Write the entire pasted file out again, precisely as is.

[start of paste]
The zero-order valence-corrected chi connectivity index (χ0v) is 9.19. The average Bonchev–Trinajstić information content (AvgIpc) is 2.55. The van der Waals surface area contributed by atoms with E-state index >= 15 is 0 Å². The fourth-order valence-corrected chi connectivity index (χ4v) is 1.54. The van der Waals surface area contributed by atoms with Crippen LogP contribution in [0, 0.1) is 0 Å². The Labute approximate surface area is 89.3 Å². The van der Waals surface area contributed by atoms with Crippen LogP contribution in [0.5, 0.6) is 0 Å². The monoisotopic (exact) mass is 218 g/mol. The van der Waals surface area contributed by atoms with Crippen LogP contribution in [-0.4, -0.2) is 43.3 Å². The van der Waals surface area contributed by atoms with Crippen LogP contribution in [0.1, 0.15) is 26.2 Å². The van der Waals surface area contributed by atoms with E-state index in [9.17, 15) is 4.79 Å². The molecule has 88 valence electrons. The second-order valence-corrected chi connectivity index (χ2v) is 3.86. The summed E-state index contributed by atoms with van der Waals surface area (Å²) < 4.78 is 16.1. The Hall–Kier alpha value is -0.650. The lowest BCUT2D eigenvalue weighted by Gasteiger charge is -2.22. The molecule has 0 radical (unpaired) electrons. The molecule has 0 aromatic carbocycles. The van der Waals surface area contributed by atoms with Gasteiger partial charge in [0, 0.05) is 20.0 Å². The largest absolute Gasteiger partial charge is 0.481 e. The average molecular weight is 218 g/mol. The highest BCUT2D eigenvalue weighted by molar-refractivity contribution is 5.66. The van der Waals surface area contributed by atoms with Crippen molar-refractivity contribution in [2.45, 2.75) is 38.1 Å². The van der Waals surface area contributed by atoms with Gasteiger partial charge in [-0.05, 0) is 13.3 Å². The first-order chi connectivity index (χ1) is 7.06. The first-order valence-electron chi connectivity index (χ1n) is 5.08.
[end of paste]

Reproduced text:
The zero-order valence-corrected chi connectivity index (χ0v) is 9.19. The average Bonchev–Trinajstić information content (AvgIpc) is 2.55. The van der Waals surface area contributed by atoms with E-state index >= 15 is 0 Å². The fourth-order valence-corrected chi connectivity index (χ4v) is 1.54. The van der Waals surface area contributed by atoms with Crippen LogP contribution in [0, 0.1) is 0 Å². The Labute approximate surface area is 89.3 Å². The van der Waals surface area contributed by atoms with Crippen LogP contribution in [0.5, 0.6) is 0 Å². The monoisotopic (exact) mass is 218 g/mol. The van der Waals surface area contributed by atoms with Crippen LogP contribution in [-0.4, -0.2) is 43.3 Å². The van der Waals surface area contributed by atoms with Crippen LogP contribution in [0.1, 0.15) is 26.2 Å². The van der Waals surface area contributed by atoms with E-state index in [9.17, 15) is 4.79 Å². The molecule has 88 valence electrons. The second-order valence-corrected chi connectivity index (χ2v) is 3.86. The summed E-state index contributed by atoms with van der Waals surface area (Å²) < 4.78 is 16.1. The Hall–Kier alpha value is -0.650. The lowest BCUT2D eigenvalue weighted by Gasteiger charge is -2.22. The molecule has 0 radical (unpaired) electrons. The molecule has 0 aromatic carbocycles. The van der Waals surface area contributed by atoms with Gasteiger partial charge in [0, 0.05) is 20.0 Å². The largest absolute Gasteiger partial charge is 0.481 e. The average molecular weight is 218 g/mol. The highest BCUT2D eigenvalue weighted by molar-refractivity contribution is 5.66. The van der Waals surface area contributed by atoms with Crippen molar-refractivity contribution in [2.45, 2.75) is 38.1 Å². The van der Waals surface area contributed by atoms with Gasteiger partial charge in [-0.05, 0) is 13.3 Å². The first-order chi connectivity index (χ1) is 7.06. The first-order valence-electron chi connectivity index (χ1n) is 5.08.